Priorities and Cumulative Effect

So, news flash, humans are complicated. What I’m discussing below is obviously only a snapshot and only part of the story. Note that at no time will I call anyone a bad person, or a terrible friend, or morally excoriate them.

Trying to figure out human sociality is exhausting. If you get upset because your friend didn’t reciprocally ask how your day was, you’re too sensitive and passive, but if you charge ahead and tell hir anyway, you’re egotistical and aggressive. I believe in boundaries like whoa, but sometimes I have difficulty with them.

My personal friends have a habit of letting me initiate all contact and propose all ideas for what we might do while we are together. Despite the fact that I am half an introvert, this is the hand I have been given: expend all of my energy to spend time with people I like, which I enjoy but costs yet more energy, or be alone, which sometimes is energizing and sometimes profoundly depleting. Either way, I am exhausted and unhappy.

I am unhappy because I feel unvalued, uncared for, and unworthy. However much my friends, should I broach the topic of how I am feeling and what I would like to have happen that might make me feel better (split the work of the friendship 50/50), assure me that “it doesn’t mean anything about how much I value you as a friend” or “I really do care about you,” in the end it is all on my shoulders.

What does all this tell me? Do my friends lie to me, when I bring it up, to spare my feelings and their own self-images? Are they really just “that way” and this is the status quo from now till forever? Am I unworthy of being prioritized?

In my darker moments, I feel like I’m just not getting the hint. Maybe I should let them go and somehow find friends who might like me enough to call me once in a while. Maybe I’m being an egregiously clingy boundary-violator. Maybe I really am unworthy.

In optimistic times, I try to believe what my friends tell me.

But sometimes I can’t believe either. Sometimes I am left with no other conclusion than that I am worthy of prioritization and my friends don’t consider me a priority. My friends, for whatever reasons of their own, are invested in the narrative of loving me but don’t really feel it, and I deserve better.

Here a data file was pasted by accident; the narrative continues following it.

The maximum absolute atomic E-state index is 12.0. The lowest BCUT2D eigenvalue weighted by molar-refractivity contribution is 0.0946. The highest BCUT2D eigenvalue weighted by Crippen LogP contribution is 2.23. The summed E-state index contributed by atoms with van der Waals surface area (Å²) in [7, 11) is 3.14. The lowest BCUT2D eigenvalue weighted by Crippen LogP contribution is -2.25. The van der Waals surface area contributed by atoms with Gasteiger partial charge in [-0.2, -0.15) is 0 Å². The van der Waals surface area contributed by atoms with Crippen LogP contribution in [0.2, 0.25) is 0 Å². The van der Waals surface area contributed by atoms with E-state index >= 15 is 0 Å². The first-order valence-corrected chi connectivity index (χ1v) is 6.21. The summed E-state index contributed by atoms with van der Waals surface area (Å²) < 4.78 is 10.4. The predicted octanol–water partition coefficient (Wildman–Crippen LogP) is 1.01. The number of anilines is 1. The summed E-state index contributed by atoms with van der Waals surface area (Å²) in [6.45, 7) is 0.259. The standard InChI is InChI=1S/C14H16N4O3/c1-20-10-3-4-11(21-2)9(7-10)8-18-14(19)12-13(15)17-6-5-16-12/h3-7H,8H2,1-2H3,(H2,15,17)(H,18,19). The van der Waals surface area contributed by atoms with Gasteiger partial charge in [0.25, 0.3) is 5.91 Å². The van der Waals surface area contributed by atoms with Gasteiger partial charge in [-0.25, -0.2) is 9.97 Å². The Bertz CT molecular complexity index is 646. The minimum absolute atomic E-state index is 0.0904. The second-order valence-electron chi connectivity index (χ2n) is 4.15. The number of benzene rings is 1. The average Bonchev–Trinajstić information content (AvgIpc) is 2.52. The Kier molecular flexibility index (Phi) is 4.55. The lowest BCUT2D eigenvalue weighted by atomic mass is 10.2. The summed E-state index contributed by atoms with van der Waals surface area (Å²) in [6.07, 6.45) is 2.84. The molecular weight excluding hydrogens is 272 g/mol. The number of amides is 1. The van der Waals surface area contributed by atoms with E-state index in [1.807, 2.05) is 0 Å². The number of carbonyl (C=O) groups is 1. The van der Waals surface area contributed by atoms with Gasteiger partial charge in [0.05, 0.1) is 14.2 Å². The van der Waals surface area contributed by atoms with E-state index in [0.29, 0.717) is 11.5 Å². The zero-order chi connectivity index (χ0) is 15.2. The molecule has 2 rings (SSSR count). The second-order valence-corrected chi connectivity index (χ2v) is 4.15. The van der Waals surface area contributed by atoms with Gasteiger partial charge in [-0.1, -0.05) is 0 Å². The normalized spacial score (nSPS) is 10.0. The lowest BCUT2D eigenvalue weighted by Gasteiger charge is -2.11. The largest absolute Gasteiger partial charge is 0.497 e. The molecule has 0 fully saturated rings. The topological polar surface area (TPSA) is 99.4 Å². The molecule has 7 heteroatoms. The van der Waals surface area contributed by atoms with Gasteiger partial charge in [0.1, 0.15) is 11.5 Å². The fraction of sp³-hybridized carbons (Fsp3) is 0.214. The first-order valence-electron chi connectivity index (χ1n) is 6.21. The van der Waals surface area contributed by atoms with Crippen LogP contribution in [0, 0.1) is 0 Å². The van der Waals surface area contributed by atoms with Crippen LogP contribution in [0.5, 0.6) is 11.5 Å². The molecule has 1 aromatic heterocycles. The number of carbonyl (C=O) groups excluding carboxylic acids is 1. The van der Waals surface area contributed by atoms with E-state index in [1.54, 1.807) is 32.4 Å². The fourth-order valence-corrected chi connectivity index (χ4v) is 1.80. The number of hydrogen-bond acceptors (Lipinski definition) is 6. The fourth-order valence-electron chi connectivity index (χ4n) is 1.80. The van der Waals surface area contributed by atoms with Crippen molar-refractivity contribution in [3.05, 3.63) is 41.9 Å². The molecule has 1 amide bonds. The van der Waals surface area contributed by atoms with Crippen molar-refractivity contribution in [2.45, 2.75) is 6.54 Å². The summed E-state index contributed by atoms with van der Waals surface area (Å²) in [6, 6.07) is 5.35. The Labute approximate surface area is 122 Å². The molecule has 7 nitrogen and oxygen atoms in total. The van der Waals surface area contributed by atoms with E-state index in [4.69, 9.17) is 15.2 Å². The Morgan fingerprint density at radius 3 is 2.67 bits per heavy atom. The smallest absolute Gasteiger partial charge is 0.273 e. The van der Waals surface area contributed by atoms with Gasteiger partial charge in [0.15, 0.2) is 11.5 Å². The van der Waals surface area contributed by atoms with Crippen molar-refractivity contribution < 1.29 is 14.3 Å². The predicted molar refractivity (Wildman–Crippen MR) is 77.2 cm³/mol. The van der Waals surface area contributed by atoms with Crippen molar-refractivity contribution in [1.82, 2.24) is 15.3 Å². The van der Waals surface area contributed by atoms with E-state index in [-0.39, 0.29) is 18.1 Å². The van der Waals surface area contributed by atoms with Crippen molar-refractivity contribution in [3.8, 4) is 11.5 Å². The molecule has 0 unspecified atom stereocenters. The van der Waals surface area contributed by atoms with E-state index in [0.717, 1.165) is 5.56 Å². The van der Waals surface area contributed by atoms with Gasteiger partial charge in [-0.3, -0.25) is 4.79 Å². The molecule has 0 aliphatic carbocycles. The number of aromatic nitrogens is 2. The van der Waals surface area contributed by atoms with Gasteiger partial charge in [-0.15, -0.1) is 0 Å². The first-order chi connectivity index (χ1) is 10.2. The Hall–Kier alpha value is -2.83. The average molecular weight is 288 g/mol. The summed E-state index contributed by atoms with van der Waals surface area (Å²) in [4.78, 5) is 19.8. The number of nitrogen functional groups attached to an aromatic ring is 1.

It makes me angry and sad. There must be, on wide planet earth, a certain amount of people who really are “that way.” There are probably even a few amongst my friends. Yet when I see my friends constantly thinking of and initiating contact with other friends, my skepticism grows. (Someone here will accuse me of being a creep, I am sure, but that doesn’t make it an accurate accusation) Every relationship is different, and for that relationship, my friend can muster the energy and enthusiasm to be the initiator. For our relationship, they cannot. I have a hard time believing that this doesn’t say something about their emotional connectedness with me. Yet this is always denied – not just by them, but by my parents, psychologists, mutual friends… I don’t see why we have the need to deny this, culturally. Surely it is self-evident that some relationships are more important to us than others. It’s no indictment of someone’s character – though the lying and false reassurances might be. You like who you like, and no one is certain how it works.

But even if I try to remain in that space of believing I deserve better, I inevitably slip back into carrying around the heavy burden of the belief that I am neither important, nor worthy of being important to someone. It is hard to practice good self-care with that belief. It is hard to make new friends. It is hard to extend effort towards old ones.

I don’t have a conclusion or a solution. Humans are too complex for that. But maybe think for an extra second. That friend who spent 10 minutes listening to you talk about your day and your feelings – did you remember to reciprocate? I generally reject the idea that people ask how you are so you’ll give them a chance to talk about themselves. For me, returning the question is a reciprocal act of care. Asking the question in the first place is an act of care.

But it feels really crappy to not have that care returned. Yet there is this perception that, if you get upset about something like that, you’re oversensitive and overreacting. People who are happy in their relationships and feel supported generally don’t get upset over the lack of one “how are you.” Accusations of misplaced emotion generally come from people who cannot see that the lack of this tiny piece of care fits into an overall pattern that makes the upset person feel undervalued and unloved. The lack of “how are you” is one symptom among many in a relationship that is not working. The person’s overflowing upset is the result of a thousand tiny cuts, many of which probably came from other people entirely.

That doesn’t make the upset person wrong, or bad, or hysterical, or testerical. It doesn’t make the person who didn’t ask evil.

It’s complicated. I don’t have an answer. I just have a thick ball of misery hiding inside. Sometimes it’s quiet, and sometimes cumulative events give it enough power to choke me. And when it does, I feel invisible and not just unloved – unworthy of love.

That’s been my day. I don’t know how to untangle it any more than that.

*This does not describe all my friends. I am fairly sure the exceptions know exactly who they are.



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